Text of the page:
Yet back to your question. For my part, I am convinced that it is precisely the fact that EPC is not merely a 24-month statutory warranty, but a long-term, very close relationship between us and the customer (usually 5 to 15 years) that forces us to carefully think about the right design and selection of the most suitable components and technologies. After all, we are responsible for them – they influence our economy for the duration of the contract – and so we have strong motivation to avoid problems. I like proverbs, and here I think the most appropriate is “buy cheap, buy twice”. In our applications I therefore want to use traditional, quality products from leading European manufacturers (of course ideally Czech and Slovak ones) with the longest possible service life and warranties – basically ‘quality smithy work’ (if one can actually speak of modern technology in this way). Throughout my career, I have had a constant and close relationship to ‘strategic purchasing’, and I was actually on the other side of the barricades for many years – meaning at manufacturing companies or distributors. The result is that I intend – through the right choice of suppliers/partners with the shortest possible purchasing chain (meaning ideally a direct relationship with the manufacturer, allowing us to inspire each other in terms of design and development) – to design and build our projects from very high quality components with support and partnership from leaders in the technological fields, while retaining economic advantages and competitiveness. I have already applied this strategy several times in my previous engagements, and it always paid off for us (and I believe for the customers as well) and I am sure that such partnerships can be transferred to Amper Group.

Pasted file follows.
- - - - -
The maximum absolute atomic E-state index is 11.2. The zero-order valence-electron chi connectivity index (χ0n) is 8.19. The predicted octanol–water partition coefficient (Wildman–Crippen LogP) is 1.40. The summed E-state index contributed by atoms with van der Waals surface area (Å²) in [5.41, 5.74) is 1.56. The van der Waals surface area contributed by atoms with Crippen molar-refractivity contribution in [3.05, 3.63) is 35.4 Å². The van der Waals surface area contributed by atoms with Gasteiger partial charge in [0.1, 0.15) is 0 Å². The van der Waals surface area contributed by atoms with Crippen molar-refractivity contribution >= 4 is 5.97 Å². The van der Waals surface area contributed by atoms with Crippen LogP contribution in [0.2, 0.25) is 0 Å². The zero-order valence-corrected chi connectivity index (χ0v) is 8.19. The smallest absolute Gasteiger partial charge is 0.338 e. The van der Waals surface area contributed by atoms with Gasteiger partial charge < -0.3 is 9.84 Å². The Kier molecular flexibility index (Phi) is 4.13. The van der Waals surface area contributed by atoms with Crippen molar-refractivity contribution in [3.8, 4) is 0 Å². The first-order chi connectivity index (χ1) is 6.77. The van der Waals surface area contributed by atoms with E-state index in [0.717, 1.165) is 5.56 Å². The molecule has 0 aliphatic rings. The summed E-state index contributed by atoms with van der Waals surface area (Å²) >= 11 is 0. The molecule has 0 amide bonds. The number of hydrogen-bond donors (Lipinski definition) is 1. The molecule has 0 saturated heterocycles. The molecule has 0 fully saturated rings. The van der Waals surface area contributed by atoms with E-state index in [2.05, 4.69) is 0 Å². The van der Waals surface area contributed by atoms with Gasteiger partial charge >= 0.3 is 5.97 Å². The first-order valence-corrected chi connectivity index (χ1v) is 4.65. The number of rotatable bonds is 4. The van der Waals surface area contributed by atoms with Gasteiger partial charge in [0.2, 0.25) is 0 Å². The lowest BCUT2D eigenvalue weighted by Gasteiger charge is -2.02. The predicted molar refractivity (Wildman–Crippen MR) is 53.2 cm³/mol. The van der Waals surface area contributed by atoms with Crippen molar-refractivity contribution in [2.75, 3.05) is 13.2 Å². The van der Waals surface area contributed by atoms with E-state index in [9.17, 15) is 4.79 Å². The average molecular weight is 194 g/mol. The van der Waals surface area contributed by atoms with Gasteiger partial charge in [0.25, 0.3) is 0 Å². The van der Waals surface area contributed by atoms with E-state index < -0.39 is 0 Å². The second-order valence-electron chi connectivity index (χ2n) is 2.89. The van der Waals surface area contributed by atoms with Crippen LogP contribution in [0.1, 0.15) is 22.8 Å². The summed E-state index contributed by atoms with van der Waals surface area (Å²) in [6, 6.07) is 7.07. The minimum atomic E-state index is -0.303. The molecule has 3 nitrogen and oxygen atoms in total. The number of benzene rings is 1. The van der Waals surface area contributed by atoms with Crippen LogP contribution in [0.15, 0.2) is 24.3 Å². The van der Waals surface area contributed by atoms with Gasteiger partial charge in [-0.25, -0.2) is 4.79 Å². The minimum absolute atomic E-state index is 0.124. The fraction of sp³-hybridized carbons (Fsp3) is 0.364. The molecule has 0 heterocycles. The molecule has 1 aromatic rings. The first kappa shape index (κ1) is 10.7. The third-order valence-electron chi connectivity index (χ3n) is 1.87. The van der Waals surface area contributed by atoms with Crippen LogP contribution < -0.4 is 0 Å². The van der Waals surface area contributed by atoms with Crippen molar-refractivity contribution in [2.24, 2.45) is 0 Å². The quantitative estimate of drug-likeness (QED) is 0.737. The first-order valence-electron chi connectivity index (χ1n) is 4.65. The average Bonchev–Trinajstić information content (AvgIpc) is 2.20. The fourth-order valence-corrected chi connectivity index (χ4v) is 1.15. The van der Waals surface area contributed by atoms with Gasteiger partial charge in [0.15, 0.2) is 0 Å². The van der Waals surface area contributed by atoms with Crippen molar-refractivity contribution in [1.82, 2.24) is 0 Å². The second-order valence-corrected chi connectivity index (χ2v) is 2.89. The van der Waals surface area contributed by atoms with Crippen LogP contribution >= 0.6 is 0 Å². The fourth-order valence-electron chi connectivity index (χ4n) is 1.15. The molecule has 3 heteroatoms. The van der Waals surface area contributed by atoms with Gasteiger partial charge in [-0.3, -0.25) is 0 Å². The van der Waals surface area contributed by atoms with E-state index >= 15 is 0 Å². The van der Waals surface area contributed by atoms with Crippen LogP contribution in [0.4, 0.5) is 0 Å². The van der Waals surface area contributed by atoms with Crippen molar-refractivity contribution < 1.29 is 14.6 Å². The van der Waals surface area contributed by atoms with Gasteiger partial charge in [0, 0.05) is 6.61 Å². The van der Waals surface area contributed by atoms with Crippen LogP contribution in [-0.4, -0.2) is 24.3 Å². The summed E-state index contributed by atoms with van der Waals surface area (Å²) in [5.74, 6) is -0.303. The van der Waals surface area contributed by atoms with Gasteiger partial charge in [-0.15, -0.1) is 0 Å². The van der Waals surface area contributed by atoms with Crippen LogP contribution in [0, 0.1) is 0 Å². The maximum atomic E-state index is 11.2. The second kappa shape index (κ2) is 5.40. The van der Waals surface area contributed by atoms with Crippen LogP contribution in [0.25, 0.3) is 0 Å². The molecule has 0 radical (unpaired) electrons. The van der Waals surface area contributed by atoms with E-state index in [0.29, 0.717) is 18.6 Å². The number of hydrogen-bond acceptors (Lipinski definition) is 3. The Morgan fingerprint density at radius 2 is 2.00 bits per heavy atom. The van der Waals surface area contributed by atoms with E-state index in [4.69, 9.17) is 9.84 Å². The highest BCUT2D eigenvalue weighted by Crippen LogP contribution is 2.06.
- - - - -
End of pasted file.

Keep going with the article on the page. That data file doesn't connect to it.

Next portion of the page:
Last year was a record one from the perspective of the energy performance contracting (EPC) market. Investment in new projects using the EPC method reached CZK 523 million, the highest in history. Will this record-breaking trend continue despite the ongoing pandemic?